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Union Finance Minister Arun Jaitley said on Thursday that confiscation of currency was not the only objective of demonetization.

It was meant to get the money into the formal economy and the broader objective was to make the holders pay tax, he said on the second anniversary of demonetization.

In an indirect rebuttal of the Opposition’s criticism that over 99% cash returned to the economy and that the demonetization did not achieve any purpose, Jaitley in his Facebook blog titled ‘Impact of demonetization’ said an ill-informed criticism of the demonetization is that almost the entire cash money got deposited in the banks, referring to Reserve Bank of India’s (RBI’s) report saying that 99.3% of the banned currency came back. “The system required to be shaken in order to make India move from cash to digital transactions.

“This would obviously have an impact on higher tax revenue and a higher tax base.”

Jaitley described it as a key step in a chain of important decisions taken by the government to formalise the economy.

Talking about the action taken by the government to bring black money back into the country, Jaitley said it first targeted the black money outside India. “Asset holders were asked to bring this money back on payment of penal tax. Those who failed to do so are being prosecuted under the Black Money Act. Details of all accounts and assets abroad which have reached the government resulted in action against the violators,” he said.

Jaitley said the demonetization has resulted in expanding the tax base. With this and the Goods and Service Tax (GST), “it is now becoming increasingly difficult to evade the tax system”.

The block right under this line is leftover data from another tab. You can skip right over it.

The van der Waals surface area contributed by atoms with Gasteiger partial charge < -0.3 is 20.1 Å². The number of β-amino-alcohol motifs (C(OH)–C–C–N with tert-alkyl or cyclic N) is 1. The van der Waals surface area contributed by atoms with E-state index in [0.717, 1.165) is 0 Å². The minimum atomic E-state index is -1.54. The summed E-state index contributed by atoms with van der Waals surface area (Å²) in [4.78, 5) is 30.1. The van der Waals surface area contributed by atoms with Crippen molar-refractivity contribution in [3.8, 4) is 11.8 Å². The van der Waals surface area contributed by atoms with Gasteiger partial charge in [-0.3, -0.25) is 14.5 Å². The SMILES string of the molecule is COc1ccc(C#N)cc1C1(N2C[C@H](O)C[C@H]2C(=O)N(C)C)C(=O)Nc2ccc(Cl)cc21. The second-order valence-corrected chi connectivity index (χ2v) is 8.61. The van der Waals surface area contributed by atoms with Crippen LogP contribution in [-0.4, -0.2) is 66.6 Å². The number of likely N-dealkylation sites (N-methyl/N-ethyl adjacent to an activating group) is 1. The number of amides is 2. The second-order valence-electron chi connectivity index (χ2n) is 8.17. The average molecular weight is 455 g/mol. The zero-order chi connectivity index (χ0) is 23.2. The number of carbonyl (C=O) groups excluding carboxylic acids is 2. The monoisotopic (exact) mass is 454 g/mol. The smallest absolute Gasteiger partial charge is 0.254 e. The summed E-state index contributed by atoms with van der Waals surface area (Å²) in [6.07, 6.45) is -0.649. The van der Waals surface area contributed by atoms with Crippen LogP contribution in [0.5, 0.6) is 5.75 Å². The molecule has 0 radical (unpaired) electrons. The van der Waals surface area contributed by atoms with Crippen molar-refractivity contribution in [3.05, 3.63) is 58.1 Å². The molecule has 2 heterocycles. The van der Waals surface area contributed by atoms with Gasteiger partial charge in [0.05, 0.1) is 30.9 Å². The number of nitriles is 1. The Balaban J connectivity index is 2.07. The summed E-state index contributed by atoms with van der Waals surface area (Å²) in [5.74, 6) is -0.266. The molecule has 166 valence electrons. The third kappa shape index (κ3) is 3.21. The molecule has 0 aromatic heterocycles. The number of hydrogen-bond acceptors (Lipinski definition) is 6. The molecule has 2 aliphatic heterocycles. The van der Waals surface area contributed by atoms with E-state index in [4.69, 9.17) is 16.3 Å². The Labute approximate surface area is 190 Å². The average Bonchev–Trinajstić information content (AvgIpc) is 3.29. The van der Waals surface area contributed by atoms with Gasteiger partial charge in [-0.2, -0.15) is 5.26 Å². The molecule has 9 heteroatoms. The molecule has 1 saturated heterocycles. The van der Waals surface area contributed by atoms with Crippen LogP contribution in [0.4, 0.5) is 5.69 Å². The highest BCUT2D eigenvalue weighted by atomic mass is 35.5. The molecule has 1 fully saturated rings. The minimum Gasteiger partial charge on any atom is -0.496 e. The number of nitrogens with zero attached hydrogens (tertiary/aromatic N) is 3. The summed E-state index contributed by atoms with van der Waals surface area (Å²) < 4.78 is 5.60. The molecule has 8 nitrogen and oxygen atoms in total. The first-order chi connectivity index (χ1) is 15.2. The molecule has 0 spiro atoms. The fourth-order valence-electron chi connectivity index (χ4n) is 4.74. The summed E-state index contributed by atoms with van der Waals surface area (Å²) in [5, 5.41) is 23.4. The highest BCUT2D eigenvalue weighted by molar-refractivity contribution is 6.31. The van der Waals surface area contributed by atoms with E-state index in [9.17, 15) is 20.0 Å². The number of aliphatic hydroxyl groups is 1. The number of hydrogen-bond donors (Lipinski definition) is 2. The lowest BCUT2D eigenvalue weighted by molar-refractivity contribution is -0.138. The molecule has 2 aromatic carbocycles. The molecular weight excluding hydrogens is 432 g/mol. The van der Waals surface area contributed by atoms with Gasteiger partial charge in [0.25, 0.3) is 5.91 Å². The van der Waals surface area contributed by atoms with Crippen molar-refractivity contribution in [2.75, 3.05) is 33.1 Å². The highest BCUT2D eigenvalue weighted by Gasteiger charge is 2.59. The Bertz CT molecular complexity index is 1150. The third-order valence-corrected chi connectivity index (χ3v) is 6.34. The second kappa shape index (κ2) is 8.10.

Jaitley also said demonetization compelled holders of cash to deposit the same in the banks.

“The enormity of cash deposited and identified with the owner resulted in suspected 17.42 lakh account holders from whom the response has been received online through non-invasive method. The violators faced punitive actions. Larger deposits in banks improved lending capacity for the banks. A lot of this money was diverted to the mutual funds for further investments. It became a part of the formal system,” he said.

Digital transactions, including Unified Payment Interface (UPI), Bharat Interface for Money (BHIM) and Rupay have increased manifold in the country which was a cash-dominated economy. Jaitley said that cash involves anonymity in transactions as it bypasses the banking system and enables its possessors to evade tax.

“Today Visa and Mastercard are losing market share in India to indigenously developed payment system of UPI, and Rupay card whose share have reached 65% of the payments done through debit and credit cards,” he said.

demonetization has led an increase in collection of personal income tax. “Its collections were higher in the financial year 2018-19 compared to the previous year by 20.2%, while corporate tax collections went up 19.5%.”

Similarly, in the year 2017-18, the tax returns filed reached 6.86 crore, an increase of 25% over the previous year.

The new filers have increased to 6.86 crore in the first four years from 3.8 crore when the present government was elected. Formalisation of the economy has led to the taxpayer base increase from 6.4 million in the pre-GST regime to 12 million taxpayers in the post-GST regime.

More formalisation, more revenue, more resources for the poor, better Infrastructure, and a better quality of life for our citizens, Jaitley said.

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